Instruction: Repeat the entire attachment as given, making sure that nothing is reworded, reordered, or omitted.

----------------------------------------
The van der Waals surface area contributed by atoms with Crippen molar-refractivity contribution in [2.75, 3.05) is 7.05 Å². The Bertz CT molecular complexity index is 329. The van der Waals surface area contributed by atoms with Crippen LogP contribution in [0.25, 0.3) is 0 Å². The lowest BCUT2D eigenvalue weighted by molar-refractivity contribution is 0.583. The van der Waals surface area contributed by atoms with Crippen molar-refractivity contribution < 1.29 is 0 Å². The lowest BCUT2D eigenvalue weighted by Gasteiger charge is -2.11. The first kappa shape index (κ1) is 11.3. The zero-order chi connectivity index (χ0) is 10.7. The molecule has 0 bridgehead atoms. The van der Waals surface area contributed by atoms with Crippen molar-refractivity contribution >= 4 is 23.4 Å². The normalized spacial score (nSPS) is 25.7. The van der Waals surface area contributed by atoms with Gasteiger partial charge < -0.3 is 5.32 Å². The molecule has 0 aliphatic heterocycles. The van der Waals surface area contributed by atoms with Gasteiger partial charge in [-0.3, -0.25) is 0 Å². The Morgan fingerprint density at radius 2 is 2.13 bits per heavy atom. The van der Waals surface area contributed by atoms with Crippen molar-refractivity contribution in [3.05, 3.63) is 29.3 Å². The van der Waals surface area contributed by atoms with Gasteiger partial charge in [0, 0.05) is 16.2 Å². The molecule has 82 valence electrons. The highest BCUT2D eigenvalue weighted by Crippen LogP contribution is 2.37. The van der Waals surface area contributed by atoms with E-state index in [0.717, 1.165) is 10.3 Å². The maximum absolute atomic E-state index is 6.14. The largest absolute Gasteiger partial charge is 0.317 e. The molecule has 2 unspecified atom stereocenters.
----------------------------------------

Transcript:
The van der Waals surface area contributed by atoms with Crippen molar-refractivity contribution in [2.75, 3.05) is 7.05 Å². The Bertz CT molecular complexity index is 329. The van der Waals surface area contributed by atoms with Crippen LogP contribution in [0.25, 0.3) is 0 Å². The lowest BCUT2D eigenvalue weighted by molar-refractivity contribution is 0.583. The van der Waals surface area contributed by atoms with Crippen molar-refractivity contribution < 1.29 is 0 Å². The lowest BCUT2D eigenvalue weighted by Gasteiger charge is -2.11. The first kappa shape index (κ1) is 11.3. The zero-order chi connectivity index (χ0) is 10.7. The molecule has 0 bridgehead atoms. The van der Waals surface area contributed by atoms with Crippen molar-refractivity contribution >= 4 is 23.4 Å². The normalized spacial score (nSPS) is 25.7. The van der Waals surface area contributed by atoms with Gasteiger partial charge < -0.3 is 5.32 Å². The molecule has 0 aliphatic heterocycles. The van der Waals surface area contributed by atoms with Gasteiger partial charge in [-0.3, -0.25) is 0 Å². The Morgan fingerprint density at radius 2 is 2.13 bits per heavy atom. The van der Waals surface area contributed by atoms with Crippen molar-refractivity contribution in [3.05, 3.63) is 29.3 Å². The van der Waals surface area contributed by atoms with Gasteiger partial charge in [0, 0.05) is 16.2 Å². The molecule has 82 valence electrons. The highest BCUT2D eigenvalue weighted by Crippen LogP contribution is 2.37. The van der Waals surface area contributed by atoms with E-state index in [0.717, 1.165) is 10.3 Å². The maximum absolute atomic E-state index is 6.14. The largest absolute Gasteiger partial charge is 0.317 e. The molecule has 2 unspecified atom stereocenters.